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Peter Lang comes back to the guitar

String theory 

Peter Lang comes back to the guitar

Of all the genres spawned by blues and folk music in the 1960s it would be hard to find one more inventive than that of the acoustic guitar instrumental. It was unmistakable on free-form radio: the bright, full, ringing chords, the impossibly complicated finger picking with the occasional harmonic chimes, backed by a throbbing bass pattern on the low strings. And all of it played by one human being with just two hands.

The two best-known practitioners of this art were John Fahey and Leo Kottke. But there was another great guitarist on Fahey's Takoma Records label. His name is Peter Lang, and after a couple of decades of absence from the scene, he's back, recording and touring. His recent albums, Dharma Blues and Guitar, leave no doubt that his chops are intact.

Lang traces his interest in guitar picking back to the folk boom of the early 1960s. He would get together with friends in Minneapolis to have a little hootenanny.

"One of their older brothers walked in," says Lang. "He said, 'I cannot stand this. This is making me crazy. This is not folk music.'"

He insisted on taking them to the Coffee Break at the University of Minnesota where they would see "guys playing real folk music." The guys were Dave "Snaker" Ray, Tony "Little Son" Glover, and "Spider" John Koerner, white college students hooked on blues.

"It shocked me," says Lang. "There was so much power. They had a huge influence on people. Dave Ray was the guitarist who I modeled my finger picking style after. He showed me my first open tuning."

It wasn't long before Lang discovered original blues legends like Leadbelly, Mississippi John Hurt, Blind Willie Johnson, Blind Willie McTell, Blind Lemon Jefferson, Blind Blake --- "a lot of blind guys."

Lang learned something from each.

"John Hurt's style is very simple but it's one of those deals where less is more," he says. "Every time I practice I play one of his tunes. Blind Blake was very sophisticated and Reverend Gary Davis was also phenomenal."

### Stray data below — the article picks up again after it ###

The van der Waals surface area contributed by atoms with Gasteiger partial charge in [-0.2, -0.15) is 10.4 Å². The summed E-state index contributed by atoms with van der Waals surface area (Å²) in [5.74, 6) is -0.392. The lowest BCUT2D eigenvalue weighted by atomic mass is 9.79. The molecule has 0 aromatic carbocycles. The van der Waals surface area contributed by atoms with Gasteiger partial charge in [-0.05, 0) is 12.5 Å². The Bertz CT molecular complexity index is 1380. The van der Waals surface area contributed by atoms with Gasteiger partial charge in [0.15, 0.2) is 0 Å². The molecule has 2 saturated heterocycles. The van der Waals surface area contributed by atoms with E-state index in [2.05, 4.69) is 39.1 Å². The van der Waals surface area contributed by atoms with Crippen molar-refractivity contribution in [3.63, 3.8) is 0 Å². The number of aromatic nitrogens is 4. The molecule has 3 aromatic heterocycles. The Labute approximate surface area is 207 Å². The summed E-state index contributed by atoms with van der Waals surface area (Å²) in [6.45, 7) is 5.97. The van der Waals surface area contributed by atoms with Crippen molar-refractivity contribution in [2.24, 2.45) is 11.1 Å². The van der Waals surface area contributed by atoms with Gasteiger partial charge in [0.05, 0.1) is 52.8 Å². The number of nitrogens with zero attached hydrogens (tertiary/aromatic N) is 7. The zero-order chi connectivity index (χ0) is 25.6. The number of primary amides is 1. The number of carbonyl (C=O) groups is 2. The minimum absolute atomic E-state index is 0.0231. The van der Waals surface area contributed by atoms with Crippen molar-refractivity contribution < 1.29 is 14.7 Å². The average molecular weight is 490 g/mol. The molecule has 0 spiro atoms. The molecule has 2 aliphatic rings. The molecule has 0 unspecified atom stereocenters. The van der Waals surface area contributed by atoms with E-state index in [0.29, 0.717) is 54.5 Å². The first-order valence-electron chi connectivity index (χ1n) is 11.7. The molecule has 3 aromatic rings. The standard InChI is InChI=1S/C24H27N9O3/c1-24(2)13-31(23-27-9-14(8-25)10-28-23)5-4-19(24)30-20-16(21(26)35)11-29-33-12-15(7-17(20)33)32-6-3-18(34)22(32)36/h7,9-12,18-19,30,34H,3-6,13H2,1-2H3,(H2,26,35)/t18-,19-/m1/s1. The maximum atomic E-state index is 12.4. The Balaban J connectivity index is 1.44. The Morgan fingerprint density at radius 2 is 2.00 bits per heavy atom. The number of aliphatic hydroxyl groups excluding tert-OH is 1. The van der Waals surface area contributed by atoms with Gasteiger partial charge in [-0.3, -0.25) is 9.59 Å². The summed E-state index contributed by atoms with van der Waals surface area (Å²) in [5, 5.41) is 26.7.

In the late 1960s Lang went to Los Angeles to see if he could make a go of it as a folk singer/guitarist. He'd arrived too late. "They were looking for pop stars."

So he enrolled in college and studied epidemiology. But not before circulating some tapes. One of them found its way to Takoma records and owner John Fahey liked what he heard.

Lang traveled to Takoma Park, Maryland, where he recorded a demo and was promptly signed. An associate of Fahey gave him a stack of Fahey records.

"He said, 'you have to listen to all of these and learn the names of the songs. You'll be tested.' They were joking," he says, "but I was like the Minnesota kid who had just fallen off the pumpkin truck. I put the stuff on and said, 'Wow, how did this guy fall through the cracks in my world?' It was like an epiphany."

Lang had a record coming out but in the meantime he didn't have a job, so Fahey hired him. He became "king of the mailroom."

Kottke was already turning heads on Takoma. So it was the ultimate honor when in 1974 Takoma released an album simply called Leo Kottke, John Fahey & Peter Lang.

By the 1980s Lang's career had begun to slide. He attributes part of this to the homogenization that began to take hold on the radio and continues to this day.

"I firmly believe you wouldn't have seen a lot of the bands that came out of the 1960s if they had to face what's on the radio today," he says. "They wouldn't have gotten airplay and probably would have ended up being bakers and insurance salesmen."

He took a couple of decades off from recording and performing. Although he continued to play, he concentrated most of his energy on his family and running an animation studio.

Now he's back to the guitar, full-time, writing every day.

"I'll just start improvising around something. I'll find an interesting chord and then see if I can find one that fits with it," he says. "It's kind of like building with Legos. I work almost exclusively in open tunings. You throw the guitar into a different tuning, all the rules are gone. It's kind of like painting with a blindfold."

Peter Lang performs Saturday, November 19, at Milestones, 170 East Avenue, at 7 p.m. $15. 325-6490. Lang conducts a workshop for all skill levels Friday, November 18, at Lehmann's Instruments, 34 Elton Street, 7:30 to 9:30 p.m. $20. 461-2117

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